A/V Room









Dark Blue - I want viewers to follow the story of a cop who goes to hell and sees if he can make it back

Feature by: Jack Foley

THE corrupt/flawed cop is in danger of becoming an overworked genre at the moment, what with Denzel Washington’s blistering turn in Training Day paving the way for the likes of Narc (earlier this year) and now Dark Blue.

Yet Kurt Russell’s latest addition to the series is given added significance by the fact that the story, while fictional, is set against the backdrop of some very real events - those which followed the Rodney King case in Los Angeles, in 1992, when four white cops were acquitted of beating black motorist, Rodney King.

Dark Blue producer, Cotty Chubb, had first-hand experience of the emotions that the incident stirred in the City of Angels, and immediately felt drawn to the cinematic possibilities.

"I thought about what a great movie it would be," he explained. "And a couple of years later, I had the opportunity to meet James Ellroy, who had a story to tell. It was about the Watts riot, but my partners and I at Alphaville suggested that he make it more contemporary."

Significantly, Kurt Russell was always first choice to portray the character of Eldon Perry, the uncompromising veteran whose attitudes and tactics are said to mirror those of many LAPD cops at the time of the riots.

He spent five years developing the project, having felt drawn to ‘the importance of the message in the screenplay’, as well as the challenge of playing the type of role he is not usually associated with.

"He’s a man who has become educated by the street," explains Russell, "and he’s gone over the line. But he is a man who, over the next four days, is going to find out how far over the line he’s gone. More than any other character I’ve played, he’s a real person."

The actor was also keen to make Perry a character that audiences could empathise with, despite his obvious flaws.

"People, like Eldon Perry, have a side to them that’s likeable," he continued. "However, he mixes that likeability with a volatility that is real. His hatred for certain criminals is real.

"What’s going to be interesting to see is if and where the audience lets Eldon off the hook. Where they buy Eldon and where they reject him.

"He’s a risky character, one that you can hate. But I think at times you can also like him. And, in the end, I hope they feel some compassion for and empathy with him."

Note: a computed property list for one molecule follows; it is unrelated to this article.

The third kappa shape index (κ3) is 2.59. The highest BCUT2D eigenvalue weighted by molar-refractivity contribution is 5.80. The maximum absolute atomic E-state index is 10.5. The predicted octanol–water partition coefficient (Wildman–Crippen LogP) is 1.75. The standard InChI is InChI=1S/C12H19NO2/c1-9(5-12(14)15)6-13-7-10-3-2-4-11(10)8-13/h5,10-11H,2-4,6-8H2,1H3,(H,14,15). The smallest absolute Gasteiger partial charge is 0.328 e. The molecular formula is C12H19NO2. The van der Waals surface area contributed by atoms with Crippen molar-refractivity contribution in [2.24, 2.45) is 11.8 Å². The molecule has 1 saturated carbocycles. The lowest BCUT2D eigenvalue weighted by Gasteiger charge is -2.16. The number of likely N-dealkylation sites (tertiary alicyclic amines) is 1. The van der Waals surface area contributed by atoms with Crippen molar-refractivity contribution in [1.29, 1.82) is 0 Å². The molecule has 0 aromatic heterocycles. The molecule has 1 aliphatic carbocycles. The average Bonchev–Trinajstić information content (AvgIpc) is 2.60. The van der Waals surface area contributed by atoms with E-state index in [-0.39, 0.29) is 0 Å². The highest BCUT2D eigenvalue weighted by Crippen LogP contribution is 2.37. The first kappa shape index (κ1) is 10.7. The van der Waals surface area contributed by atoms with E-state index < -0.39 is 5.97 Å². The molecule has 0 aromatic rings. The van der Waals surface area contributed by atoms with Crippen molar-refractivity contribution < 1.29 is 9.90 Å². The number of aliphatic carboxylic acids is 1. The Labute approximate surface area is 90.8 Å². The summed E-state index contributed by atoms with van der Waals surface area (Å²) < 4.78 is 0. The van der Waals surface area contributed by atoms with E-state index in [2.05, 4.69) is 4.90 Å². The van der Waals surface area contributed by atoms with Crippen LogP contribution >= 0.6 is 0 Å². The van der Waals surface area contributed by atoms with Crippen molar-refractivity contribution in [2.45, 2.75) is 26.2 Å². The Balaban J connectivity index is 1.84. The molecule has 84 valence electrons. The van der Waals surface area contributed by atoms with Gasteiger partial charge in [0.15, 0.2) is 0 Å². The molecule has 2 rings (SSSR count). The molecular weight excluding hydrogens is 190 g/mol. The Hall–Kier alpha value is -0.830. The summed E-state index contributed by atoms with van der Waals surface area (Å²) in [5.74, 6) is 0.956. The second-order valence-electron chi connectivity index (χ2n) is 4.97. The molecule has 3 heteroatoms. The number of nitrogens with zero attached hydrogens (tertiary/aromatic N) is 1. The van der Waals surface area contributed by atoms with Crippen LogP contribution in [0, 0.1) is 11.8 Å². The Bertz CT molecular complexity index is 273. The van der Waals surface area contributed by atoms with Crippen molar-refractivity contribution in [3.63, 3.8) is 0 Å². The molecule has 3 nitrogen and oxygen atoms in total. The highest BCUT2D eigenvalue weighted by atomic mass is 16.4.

Russell goes on to speak about the ensuing movie as a ‘labour of love’ for everyone involved, and points out that a lot of time was invested in getting the details right.

To help accomplish this, director, Ron Shelton, enlisted the support of former LAPD detective, Bob Souza, as a technical advisor, to help with the details of police work, to get the procedural stuff right and to humanise the cops so that they didn’t become ‘a cartoon of good and evil’.

Souza explains: "This is a fictional story, but it’s really close to me. It depicts detectives in robbery homicide, as well as in the special investigations section.

"It has been important for me to keep everything as technically accurate as I can. I retired as a detective in the robbery homicide after 20 years on the force."

However, given the film’s subject matter, the LAPD itself was not willing to give its full co-operation, which meant that actors such as Scott Speedman [Russell’s co-star] weren’t able to go on ride-alongs to help research their roles.

Yet that, in a way, has only made the filmmakers more proud of what they have achieved and they hope that audiences will be suitably impressed.

Concludes Shelton: "I would like people to be engaged by this tale through the dark world of cops, their problems and their solutions. I want them to follow the story of a cop who goes to hell and sees if he can make it back.

"I also want them to think about corruption and racism. If they come out of the theatre saying that was a really irritating movie about a bunch of crazy cops and, on the drive home, realise and say, ‘I think it was about more than that’, I will have done my job."

# A B C D E F G H I J K L M N O P Q R S T U V W X Y Z